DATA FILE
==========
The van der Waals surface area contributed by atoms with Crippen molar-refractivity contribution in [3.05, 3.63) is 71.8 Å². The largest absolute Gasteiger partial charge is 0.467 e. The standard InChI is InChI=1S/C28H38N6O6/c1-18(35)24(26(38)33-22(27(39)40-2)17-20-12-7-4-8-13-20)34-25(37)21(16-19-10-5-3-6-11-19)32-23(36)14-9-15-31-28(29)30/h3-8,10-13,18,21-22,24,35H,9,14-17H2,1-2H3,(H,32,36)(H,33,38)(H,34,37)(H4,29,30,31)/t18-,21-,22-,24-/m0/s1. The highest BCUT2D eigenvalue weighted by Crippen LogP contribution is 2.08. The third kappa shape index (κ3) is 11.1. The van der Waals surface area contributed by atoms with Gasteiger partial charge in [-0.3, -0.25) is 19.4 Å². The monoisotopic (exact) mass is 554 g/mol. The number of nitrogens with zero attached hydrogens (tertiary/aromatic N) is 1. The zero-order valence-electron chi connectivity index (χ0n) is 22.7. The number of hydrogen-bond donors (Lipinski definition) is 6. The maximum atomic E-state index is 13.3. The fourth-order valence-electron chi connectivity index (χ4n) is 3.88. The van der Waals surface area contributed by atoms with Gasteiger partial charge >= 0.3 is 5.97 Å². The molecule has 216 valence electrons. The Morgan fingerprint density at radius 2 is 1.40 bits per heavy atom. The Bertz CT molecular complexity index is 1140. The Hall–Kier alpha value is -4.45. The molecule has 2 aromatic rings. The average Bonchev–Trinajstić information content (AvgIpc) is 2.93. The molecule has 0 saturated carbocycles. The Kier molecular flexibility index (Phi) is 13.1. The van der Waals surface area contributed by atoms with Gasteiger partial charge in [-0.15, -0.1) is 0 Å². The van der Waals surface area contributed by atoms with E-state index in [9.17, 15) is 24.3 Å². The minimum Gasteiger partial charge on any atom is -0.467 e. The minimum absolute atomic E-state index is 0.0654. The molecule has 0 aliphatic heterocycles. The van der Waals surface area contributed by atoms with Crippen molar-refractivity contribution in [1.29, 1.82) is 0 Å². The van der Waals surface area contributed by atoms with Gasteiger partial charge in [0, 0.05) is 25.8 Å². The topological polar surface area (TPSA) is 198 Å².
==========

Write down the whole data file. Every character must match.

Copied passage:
The van der Waals surface area contributed by atoms with Crippen molar-refractivity contribution in [3.05, 3.63) is 71.8 Å². The largest absolute Gasteiger partial charge is 0.467 e. The standard InChI is InChI=1S/C28H38N6O6/c1-18(35)24(26(38)33-22(27(39)40-2)17-20-12-7-4-8-13-20)34-25(37)21(16-19-10-5-3-6-11-19)32-23(36)14-9-15-31-28(29)30/h3-8,10-13,18,21-22,24,35H,9,14-17H2,1-2H3,(H,32,36)(H,33,38)(H,34,37)(H4,29,30,31)/t18-,21-,22-,24-/m0/s1. The highest BCUT2D eigenvalue weighted by Crippen LogP contribution is 2.08. The third kappa shape index (κ3) is 11.1. The van der Waals surface area contributed by atoms with Gasteiger partial charge in [-0.3, -0.25) is 19.4 Å². The monoisotopic (exact) mass is 554 g/mol. The number of nitrogens with zero attached hydrogens (tertiary/aromatic N) is 1. The zero-order valence-electron chi connectivity index (χ0n) is 22.7. The number of hydrogen-bond donors (Lipinski definition) is 6. The maximum atomic E-state index is 13.3. The fourth-order valence-electron chi connectivity index (χ4n) is 3.88. The van der Waals surface area contributed by atoms with Gasteiger partial charge >= 0.3 is 5.97 Å². The molecule has 216 valence electrons. The Morgan fingerprint density at radius 2 is 1.40 bits per heavy atom. The Bertz CT molecular complexity index is 1140. The Hall–Kier alpha value is -4.45. The molecule has 2 aromatic rings. The average Bonchev–Trinajstić information content (AvgIpc) is 2.93. The molecule has 0 saturated carbocycles. The Kier molecular flexibility index (Phi) is 13.1. The van der Waals surface area contributed by atoms with Gasteiger partial charge in [-0.15, -0.1) is 0 Å². The van der Waals surface area contributed by atoms with E-state index in [9.17, 15) is 24.3 Å². The minimum Gasteiger partial charge on any atom is -0.467 e. The minimum absolute atomic E-state index is 0.0654. The molecule has 0 aliphatic heterocycles. The van der Waals surface area contributed by atoms with Crippen molar-refractivity contribution in [1.29, 1.82) is 0 Å². The van der Waals surface area contributed by atoms with Gasteiger partial charge in [0, 0.05) is 25.8 Å². The topological polar surface area (TPSA) is 198 Å².